My advice to data scientists hoping to get into IT or business: Learn SQL.
Pronounced “sequel,” SQL has been around since the 70s and remains the most popular language for interacting with databases today. Please note the subtle choice of words here…I said “interacting with databases,” not “interacting with data.” There continue to be strides made by the open source community and other tool sets that make working with data a breeze, but the work of bringing the data down from the database largely requires the work of someone who knows a thing or two about SQL.
My understanding is that SQL was originally created for marketers to be able to interact with databases on their own! The fire didn’t really catch though, and technical resources and analysts soon became the bearers of the skill over time.
“But I’m a data scientist, can’t someone else get the data for me?”
Sure, I get that point of view. But there are also some limitations to one’s productivity by abstaining from learning SQL. For example:
- You will be limited to only organizations large enough to staff a full-time database extract resource to pull your data down for you. Not every organization can afford to specialize data extraction apart from data science. By learning SQL, you will be able to expand your prospective workplace search by spanning into both roles.
- There will be misunderstandings between you and your data extraction partner, in terms of what data you need for your work. I did not say “there may be…” I said “there will be.” By learning SQL, you will be forced to understand the cardinality and sources of the data at the level of detail you require. Even if you are fortunate enough to have a data extraction partner on staff to support your data needs, you will find that your communication will benefit from a strong grasp of SQL. For example, stating that you need “sum of sales and count of distinct transactions grouped by region” will make your data partner’s life much, much easier.
- You will have to rely on someone else’s competing bandwidth. Imagine your boss demanding updated model results by end-of-day, but your data extraction partner is on vacation or simply busy with another project. How does that make you look? Even if that situation only happens a few times, imagine how your performance looks compared to a peer data scientist who knows SQL and can consistently meet deadlines.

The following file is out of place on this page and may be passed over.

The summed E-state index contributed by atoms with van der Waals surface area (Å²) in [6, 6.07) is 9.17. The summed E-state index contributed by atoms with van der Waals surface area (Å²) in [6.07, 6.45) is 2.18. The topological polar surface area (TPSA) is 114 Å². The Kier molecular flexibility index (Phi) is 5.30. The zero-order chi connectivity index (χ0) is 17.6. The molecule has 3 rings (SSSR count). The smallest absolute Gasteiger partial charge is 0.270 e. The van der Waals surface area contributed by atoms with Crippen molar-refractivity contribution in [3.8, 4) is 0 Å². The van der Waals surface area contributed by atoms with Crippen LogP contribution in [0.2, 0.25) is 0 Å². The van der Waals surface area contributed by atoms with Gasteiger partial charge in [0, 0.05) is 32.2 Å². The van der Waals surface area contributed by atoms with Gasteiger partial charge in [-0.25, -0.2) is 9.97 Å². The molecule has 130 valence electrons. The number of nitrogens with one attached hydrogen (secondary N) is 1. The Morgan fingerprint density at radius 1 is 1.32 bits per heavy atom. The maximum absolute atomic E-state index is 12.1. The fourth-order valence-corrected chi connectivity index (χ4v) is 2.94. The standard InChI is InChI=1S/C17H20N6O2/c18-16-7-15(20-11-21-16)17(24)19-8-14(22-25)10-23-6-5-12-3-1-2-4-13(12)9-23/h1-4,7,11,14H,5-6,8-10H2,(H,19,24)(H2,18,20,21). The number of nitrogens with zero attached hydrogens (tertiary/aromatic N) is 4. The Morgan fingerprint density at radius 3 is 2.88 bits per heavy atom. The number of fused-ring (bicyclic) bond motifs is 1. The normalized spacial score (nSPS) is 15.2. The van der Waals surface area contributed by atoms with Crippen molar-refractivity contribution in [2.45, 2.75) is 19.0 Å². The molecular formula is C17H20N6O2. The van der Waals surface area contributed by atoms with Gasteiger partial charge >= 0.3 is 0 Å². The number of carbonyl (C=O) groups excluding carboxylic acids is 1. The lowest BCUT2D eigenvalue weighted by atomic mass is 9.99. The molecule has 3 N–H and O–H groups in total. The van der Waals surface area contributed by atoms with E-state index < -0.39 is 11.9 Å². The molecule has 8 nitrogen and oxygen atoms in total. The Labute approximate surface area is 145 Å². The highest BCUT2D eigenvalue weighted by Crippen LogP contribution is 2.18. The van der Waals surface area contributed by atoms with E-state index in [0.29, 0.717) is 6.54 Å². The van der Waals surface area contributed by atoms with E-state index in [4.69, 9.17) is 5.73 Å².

My prediction is that SQL will likely be around for another 20 years, so learning it now will keep you relevant and valuable in the short-term and the long-term.
As far as data querying go (eg: SELECT statements), SQL syntax is generally common between platforms, so a Microsoft SQL Server version of SQL will be relatively similar to an Oracle version of SQL. You may not be able to completely copy a giant SQL statement and run it in another system, but it will be pretty close. As a data scientist, of all the SQL you write, 95% or more will be data querying, so don’t get too worked up about learning data INSERT or UPDATE statements across platforms.
Even some of the most advanced massively parallel processing (MPP) systems are using SQL, for example Redshift, Google BigQuery, Netezza, Vertica, and Aster Data. Many of these are relatively new platforms who have chosen to support SQL.
“But what about the new data management platforms that don’t use SQL, like Hadoop and NoSQL?”
Sure. I would say to learn those platforms, as well! The point I am trying to make here is it that it will do your career well for you to become autonomous at extracting and providing your own data. Data will never become less abundant, and by enabling yourself to pull the data from its source, you become significantly more valuable to an employer.